“Asset owners are striving achieve a higher return while diversifying their risk,” Nuzum says. “Low interest rates and low expected returns are not a transient challenge—the yield curves are projecting that this will be the new normal state of the world for a long time to come. The low prevailing yields are driving money out of publicly traded investments and into alternative asset classes.”


ESG a Big Economic Concern

Some of the largest concerns Nuzum believes are influencing the economy and investments are environmental, social, and governance (ESG) concerns, and climate change in particular. “As the economy transitions from high-carbon intensity to low-carbon intensity, the oil, natural gas, and other carbon-based resources still in the ground, which are funding many of the world’s largest sovereign funds, may become less valuable,” he says. “Also, for any traditional investment portfolio, if carbon emissions become taxed, or the economy otherwise shifts away from carbon-intensive energy sources without a gradual transition due to shifts in consumer preferences or because voters force governments to take regulatory action, there is likely to be a stagflationary shock. If carbon gets a price, stock markets and bond markets will likely correct sharply, because a large un-priced externality will get priced into all sorts of assets.”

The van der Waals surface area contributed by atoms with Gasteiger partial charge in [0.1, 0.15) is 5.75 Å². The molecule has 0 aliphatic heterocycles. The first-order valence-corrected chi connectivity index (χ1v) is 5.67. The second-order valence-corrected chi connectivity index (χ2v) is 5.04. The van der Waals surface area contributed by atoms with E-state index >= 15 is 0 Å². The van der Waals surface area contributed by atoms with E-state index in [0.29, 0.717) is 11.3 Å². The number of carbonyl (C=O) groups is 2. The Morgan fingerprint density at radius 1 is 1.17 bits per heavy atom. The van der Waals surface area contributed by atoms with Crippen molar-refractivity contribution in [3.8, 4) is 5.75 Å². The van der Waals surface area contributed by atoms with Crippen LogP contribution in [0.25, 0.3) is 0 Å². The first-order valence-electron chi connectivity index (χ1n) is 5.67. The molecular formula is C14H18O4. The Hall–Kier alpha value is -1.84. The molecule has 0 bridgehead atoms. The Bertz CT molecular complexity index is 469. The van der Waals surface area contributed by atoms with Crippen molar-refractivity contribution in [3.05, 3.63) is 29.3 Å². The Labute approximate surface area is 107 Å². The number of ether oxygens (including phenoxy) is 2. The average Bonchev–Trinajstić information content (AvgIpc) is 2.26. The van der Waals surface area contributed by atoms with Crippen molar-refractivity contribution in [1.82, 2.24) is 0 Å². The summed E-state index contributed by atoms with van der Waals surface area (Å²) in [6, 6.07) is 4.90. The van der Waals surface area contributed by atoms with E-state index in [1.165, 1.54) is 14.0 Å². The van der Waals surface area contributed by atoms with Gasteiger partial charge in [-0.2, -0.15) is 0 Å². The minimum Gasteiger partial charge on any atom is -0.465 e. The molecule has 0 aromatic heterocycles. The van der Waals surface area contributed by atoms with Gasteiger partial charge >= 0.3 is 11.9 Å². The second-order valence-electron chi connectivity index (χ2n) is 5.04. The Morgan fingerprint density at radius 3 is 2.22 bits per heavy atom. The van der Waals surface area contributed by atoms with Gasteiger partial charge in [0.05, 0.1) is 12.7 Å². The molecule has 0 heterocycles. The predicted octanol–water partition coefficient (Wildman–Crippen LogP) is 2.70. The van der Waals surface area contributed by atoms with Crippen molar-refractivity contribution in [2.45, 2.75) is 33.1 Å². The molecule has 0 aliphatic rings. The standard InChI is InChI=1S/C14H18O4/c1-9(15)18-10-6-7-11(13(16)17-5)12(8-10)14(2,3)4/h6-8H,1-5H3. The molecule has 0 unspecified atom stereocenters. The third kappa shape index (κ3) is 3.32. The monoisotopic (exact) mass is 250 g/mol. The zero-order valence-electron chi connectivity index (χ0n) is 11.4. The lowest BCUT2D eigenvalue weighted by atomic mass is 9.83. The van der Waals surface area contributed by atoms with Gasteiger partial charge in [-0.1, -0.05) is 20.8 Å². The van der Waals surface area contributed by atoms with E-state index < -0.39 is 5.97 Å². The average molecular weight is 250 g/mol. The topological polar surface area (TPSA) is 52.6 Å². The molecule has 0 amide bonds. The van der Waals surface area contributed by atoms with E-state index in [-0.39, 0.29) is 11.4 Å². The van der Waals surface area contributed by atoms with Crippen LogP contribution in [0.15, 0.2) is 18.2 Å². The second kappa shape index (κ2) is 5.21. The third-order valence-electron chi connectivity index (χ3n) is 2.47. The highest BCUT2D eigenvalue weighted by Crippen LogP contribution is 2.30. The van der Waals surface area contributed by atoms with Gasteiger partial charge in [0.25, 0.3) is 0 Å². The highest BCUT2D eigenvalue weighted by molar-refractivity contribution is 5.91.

Nuzum illustrates that some clients who are strictly concerned about economic transitions and profits are wary of society’s carbon transition, and have been reducing their weights in carbon-intensive assets or divesting completely in anticipation of a carbon price. Other investors have been hedging this risk by investing in renewable energy or clean technology, so that they have holdings that will outperform if carbon gets a price or consumers and voters otherwise demand a shift away from carbon-intensive economic activity.


And So Is Politics